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How to Improve Diversity in Facility Management
OTHER PARTS OF THIS ARTICLEPt. 1: This PagePt. 2: Tangible Steps for a More Diverse Facility Management Department Pt. 3: Completing the Diversity Plan for an FM Organization
As if one of the greatest pandemics in history isn’t enough. Facility managers trying to meeting the challenge of guiding institutional and commercial facilities through the expanding impact of COVID-19 also are contending with another challenge – a rising tide of civil unrest highlighted by discrimination and racism.
In fact, both events have caused us to realize that the systems that we have in place call for more flexibility and resiliency.
COVID-19 has caused the facilities management profession to re-evaluate the way managers design, operate and maintain the spaces in which we live, work, and play. At the same time, a series of deaths of Black citizens at the hands of police – among them, the murder of George Floyd at the hands of Minneapolis police officers, Ahmaud Arbery being shot to death while jogging through a neighborhood, and Breonna Taylor being wrongfully shot to death by the Louisville Police Department – have turned a spotlight on the centuries-old problems of discrimination and racism within society and its institutions.
They also have illuminated the existence of discrimination and racism within our society. Discrimination and racism and the structures that have supported them have prevented Blacks and other underrepresented ethnic groups from thriving in society relative to their White counterparts. This phenomenon continues to manifest itself in various arenas, including access to education, housing, healthcare, gainful employment, and the ability to gain access to financial instruments.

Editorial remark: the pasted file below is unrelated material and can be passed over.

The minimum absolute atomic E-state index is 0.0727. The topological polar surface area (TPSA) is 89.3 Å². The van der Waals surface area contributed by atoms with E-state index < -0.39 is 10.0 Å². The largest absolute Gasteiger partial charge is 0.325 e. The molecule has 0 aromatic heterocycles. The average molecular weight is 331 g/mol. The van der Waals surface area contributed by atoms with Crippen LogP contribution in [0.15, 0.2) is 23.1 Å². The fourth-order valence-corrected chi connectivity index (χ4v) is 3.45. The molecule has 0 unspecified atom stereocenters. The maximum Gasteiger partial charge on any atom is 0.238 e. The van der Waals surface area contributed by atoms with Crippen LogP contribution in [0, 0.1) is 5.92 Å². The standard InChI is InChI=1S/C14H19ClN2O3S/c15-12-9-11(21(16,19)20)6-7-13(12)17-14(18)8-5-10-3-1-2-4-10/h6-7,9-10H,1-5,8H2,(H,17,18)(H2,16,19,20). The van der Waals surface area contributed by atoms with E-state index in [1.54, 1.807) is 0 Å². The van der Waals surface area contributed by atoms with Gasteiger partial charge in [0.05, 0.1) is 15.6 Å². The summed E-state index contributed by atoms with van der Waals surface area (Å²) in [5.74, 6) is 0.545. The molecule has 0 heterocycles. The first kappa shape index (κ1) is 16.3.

In light of these events and the ongoing problems they are targeting, managers struggling to address pandemic-related challenges need to demonstrate to their departments and their organizations the willingness to implement tangible strategies and tactics that foster diversity, equity and inclusion within facilities management.
The case for diversity
Why should managers make the case for diversity, equity and inclusion in the first place? There are a host of reasons these goals are essential for companies trying to maintain a competitive advantage in the marketplace.
Workplace diversity reduces employee turnover and insures a variety of different perspectives, and it leads to increased creativity, greater innovation, faster problem solving, higher-quality decision making, greater profits, higher employee engagement, enhanced company reputation and brand recognition, and better hiring results, writes Anja Zojceska, a recruitment marketing specialist and head of marketing at a recruitment software company in her article, “Top 10 Benefits of Diversity in the Workplace.”
What profession wouldn’t want more creativity or more innovation? What company wouldn’t want greater profits and a better reputation? What manager wouldn’t want higher employee engagement and lower employee turnover.